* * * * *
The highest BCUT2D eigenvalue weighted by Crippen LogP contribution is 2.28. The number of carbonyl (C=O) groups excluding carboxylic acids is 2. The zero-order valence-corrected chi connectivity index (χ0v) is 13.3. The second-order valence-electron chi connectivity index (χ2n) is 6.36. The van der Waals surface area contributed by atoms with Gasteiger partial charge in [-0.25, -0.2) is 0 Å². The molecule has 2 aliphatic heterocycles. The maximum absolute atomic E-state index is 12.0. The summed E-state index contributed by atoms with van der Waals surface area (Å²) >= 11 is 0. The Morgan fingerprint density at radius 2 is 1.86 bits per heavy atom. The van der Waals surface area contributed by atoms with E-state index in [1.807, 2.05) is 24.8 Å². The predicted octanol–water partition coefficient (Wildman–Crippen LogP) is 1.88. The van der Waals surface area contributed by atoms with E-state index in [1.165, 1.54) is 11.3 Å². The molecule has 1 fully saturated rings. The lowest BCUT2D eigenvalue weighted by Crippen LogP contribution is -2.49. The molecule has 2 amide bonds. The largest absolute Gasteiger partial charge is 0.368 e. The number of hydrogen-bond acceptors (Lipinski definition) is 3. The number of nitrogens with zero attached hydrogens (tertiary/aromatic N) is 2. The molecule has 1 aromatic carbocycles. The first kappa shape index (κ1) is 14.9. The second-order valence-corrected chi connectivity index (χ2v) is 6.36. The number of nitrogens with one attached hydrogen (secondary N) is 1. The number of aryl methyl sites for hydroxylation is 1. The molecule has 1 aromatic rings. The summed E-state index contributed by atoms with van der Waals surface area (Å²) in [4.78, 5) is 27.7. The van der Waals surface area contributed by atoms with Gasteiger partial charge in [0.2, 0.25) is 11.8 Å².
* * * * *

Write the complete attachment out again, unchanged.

The highest BCUT2D eigenvalue weighted by Crippen LogP contribution is 2.28. The number of carbonyl (C=O) groups excluding carboxylic acids is 2. The zero-order valence-corrected chi connectivity index (χ0v) is 13.3. The second-order valence-electron chi connectivity index (χ2n) is 6.36. The van der Waals surface area contributed by atoms with Gasteiger partial charge in [-0.25, -0.2) is 0 Å². The molecule has 2 aliphatic heterocycles. The maximum absolute atomic E-state index is 12.0. The summed E-state index contributed by atoms with van der Waals surface area (Å²) >= 11 is 0. The Morgan fingerprint density at radius 2 is 1.86 bits per heavy atom. The van der Waals surface area contributed by atoms with E-state index in [1.807, 2.05) is 24.8 Å². The predicted octanol–water partition coefficient (Wildman–Crippen LogP) is 1.88. The van der Waals surface area contributed by atoms with E-state index in [1.165, 1.54) is 11.3 Å². The molecule has 1 fully saturated rings. The lowest BCUT2D eigenvalue weighted by Crippen LogP contribution is -2.49. The molecule has 2 amide bonds. The largest absolute Gasteiger partial charge is 0.368 e. The number of hydrogen-bond acceptors (Lipinski definition) is 3. The number of nitrogens with zero attached hydrogens (tertiary/aromatic N) is 2. The molecule has 1 aromatic carbocycles. The first kappa shape index (κ1) is 14.9. The second-order valence-corrected chi connectivity index (χ2v) is 6.36. The number of nitrogens with one attached hydrogen (secondary N) is 1. The number of aryl methyl sites for hydroxylation is 1. The molecule has 1 aromatic rings. The summed E-state index contributed by atoms with van der Waals surface area (Å²) in [4.78, 5) is 27.7. The van der Waals surface area contributed by atoms with Gasteiger partial charge in [0.2, 0.25) is 11.8 Å².